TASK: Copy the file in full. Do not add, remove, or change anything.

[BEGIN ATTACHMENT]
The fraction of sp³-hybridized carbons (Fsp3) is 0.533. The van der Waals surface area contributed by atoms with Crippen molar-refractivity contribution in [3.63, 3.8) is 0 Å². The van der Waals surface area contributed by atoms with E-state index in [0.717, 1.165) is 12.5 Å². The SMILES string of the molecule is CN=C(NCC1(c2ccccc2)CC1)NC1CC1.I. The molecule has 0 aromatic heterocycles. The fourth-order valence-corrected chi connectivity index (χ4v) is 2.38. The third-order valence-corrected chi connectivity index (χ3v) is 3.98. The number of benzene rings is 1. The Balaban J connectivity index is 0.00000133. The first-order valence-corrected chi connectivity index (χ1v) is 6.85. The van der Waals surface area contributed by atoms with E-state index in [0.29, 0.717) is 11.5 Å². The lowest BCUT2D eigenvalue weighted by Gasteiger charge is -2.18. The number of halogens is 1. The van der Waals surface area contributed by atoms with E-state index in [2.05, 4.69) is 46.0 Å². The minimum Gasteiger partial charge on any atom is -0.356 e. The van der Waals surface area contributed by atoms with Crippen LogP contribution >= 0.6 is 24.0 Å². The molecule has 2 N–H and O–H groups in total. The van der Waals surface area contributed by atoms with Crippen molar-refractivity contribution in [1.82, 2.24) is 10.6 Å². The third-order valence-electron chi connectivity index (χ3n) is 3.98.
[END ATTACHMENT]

The fraction of sp³-hybridized carbons (Fsp3) is 0.533. The van der Waals surface area contributed by atoms with Crippen molar-refractivity contribution in [3.63, 3.8) is 0 Å². The van der Waals surface area contributed by atoms with E-state index in [0.717, 1.165) is 12.5 Å². The SMILES string of the molecule is CN=C(NCC1(c2ccccc2)CC1)NC1CC1.I. The molecule has 0 aromatic heterocycles. The fourth-order valence-corrected chi connectivity index (χ4v) is 2.38. The third-order valence-corrected chi connectivity index (χ3v) is 3.98. The number of benzene rings is 1. The Balaban J connectivity index is 0.00000133. The first-order valence-corrected chi connectivity index (χ1v) is 6.85. The van der Waals surface area contributed by atoms with E-state index in [0.29, 0.717) is 11.5 Å². The lowest BCUT2D eigenvalue weighted by Gasteiger charge is -2.18. The number of halogens is 1. The van der Waals surface area contributed by atoms with E-state index in [2.05, 4.69) is 46.0 Å². The minimum Gasteiger partial charge on any atom is -0.356 e. The van der Waals surface area contributed by atoms with Crippen LogP contribution >= 0.6 is 24.0 Å². The molecule has 2 N–H and O–H groups in total. The van der Waals surface area contributed by atoms with Crippen molar-refractivity contribution in [1.82, 2.24) is 10.6 Å². The third-order valence-electron chi connectivity index (χ3n) is 3.98.